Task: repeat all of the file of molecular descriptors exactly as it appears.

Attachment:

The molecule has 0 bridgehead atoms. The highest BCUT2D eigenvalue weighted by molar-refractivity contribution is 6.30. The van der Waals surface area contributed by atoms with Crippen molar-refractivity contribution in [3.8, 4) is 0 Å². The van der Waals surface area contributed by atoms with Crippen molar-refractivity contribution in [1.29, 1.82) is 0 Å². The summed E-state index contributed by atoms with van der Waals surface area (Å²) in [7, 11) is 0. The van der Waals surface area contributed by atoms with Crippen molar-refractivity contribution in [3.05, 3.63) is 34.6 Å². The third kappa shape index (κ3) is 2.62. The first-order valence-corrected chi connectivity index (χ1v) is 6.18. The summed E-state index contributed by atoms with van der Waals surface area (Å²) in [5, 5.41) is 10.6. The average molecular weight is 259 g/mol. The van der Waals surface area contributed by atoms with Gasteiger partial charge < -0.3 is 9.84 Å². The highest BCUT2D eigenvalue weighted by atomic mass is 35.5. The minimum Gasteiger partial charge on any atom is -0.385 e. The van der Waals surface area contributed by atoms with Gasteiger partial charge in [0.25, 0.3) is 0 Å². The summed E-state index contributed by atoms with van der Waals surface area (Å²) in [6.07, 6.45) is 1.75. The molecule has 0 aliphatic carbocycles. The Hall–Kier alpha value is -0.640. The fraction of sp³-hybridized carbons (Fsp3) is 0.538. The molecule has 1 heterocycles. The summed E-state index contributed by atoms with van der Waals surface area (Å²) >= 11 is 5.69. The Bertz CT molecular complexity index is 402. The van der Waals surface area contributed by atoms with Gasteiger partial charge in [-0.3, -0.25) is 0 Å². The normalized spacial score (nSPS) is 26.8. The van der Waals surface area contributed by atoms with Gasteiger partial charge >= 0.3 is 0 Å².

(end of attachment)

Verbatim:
The molecule has 0 bridgehead atoms. The highest BCUT2D eigenvalue weighted by molar-refractivity contribution is 6.30. The van der Waals surface area contributed by atoms with Crippen molar-refractivity contribution in [3.8, 4) is 0 Å². The van der Waals surface area contributed by atoms with Crippen molar-refractivity contribution in [1.29, 1.82) is 0 Å². The summed E-state index contributed by atoms with van der Waals surface area (Å²) in [7, 11) is 0. The van der Waals surface area contributed by atoms with Crippen molar-refractivity contribution in [3.05, 3.63) is 34.6 Å². The third kappa shape index (κ3) is 2.62. The first-order valence-corrected chi connectivity index (χ1v) is 6.18. The summed E-state index contributed by atoms with van der Waals surface area (Å²) in [5, 5.41) is 10.6. The average molecular weight is 259 g/mol. The van der Waals surface area contributed by atoms with Gasteiger partial charge < -0.3 is 9.84 Å². The highest BCUT2D eigenvalue weighted by atomic mass is 35.5. The minimum Gasteiger partial charge on any atom is -0.385 e. The van der Waals surface area contributed by atoms with Gasteiger partial charge in [0.25, 0.3) is 0 Å². The summed E-state index contributed by atoms with van der Waals surface area (Å²) in [6.07, 6.45) is 1.75. The molecule has 0 aliphatic carbocycles. The Hall–Kier alpha value is -0.640. The fraction of sp³-hybridized carbons (Fsp3) is 0.538. The molecule has 1 heterocycles. The summed E-state index contributed by atoms with van der Waals surface area (Å²) >= 11 is 5.69. The Bertz CT molecular complexity index is 402. The van der Waals surface area contributed by atoms with Gasteiger partial charge in [-0.3, -0.25) is 0 Å². The normalized spacial score (nSPS) is 26.8. The van der Waals surface area contributed by atoms with Gasteiger partial charge >= 0.3 is 0 Å².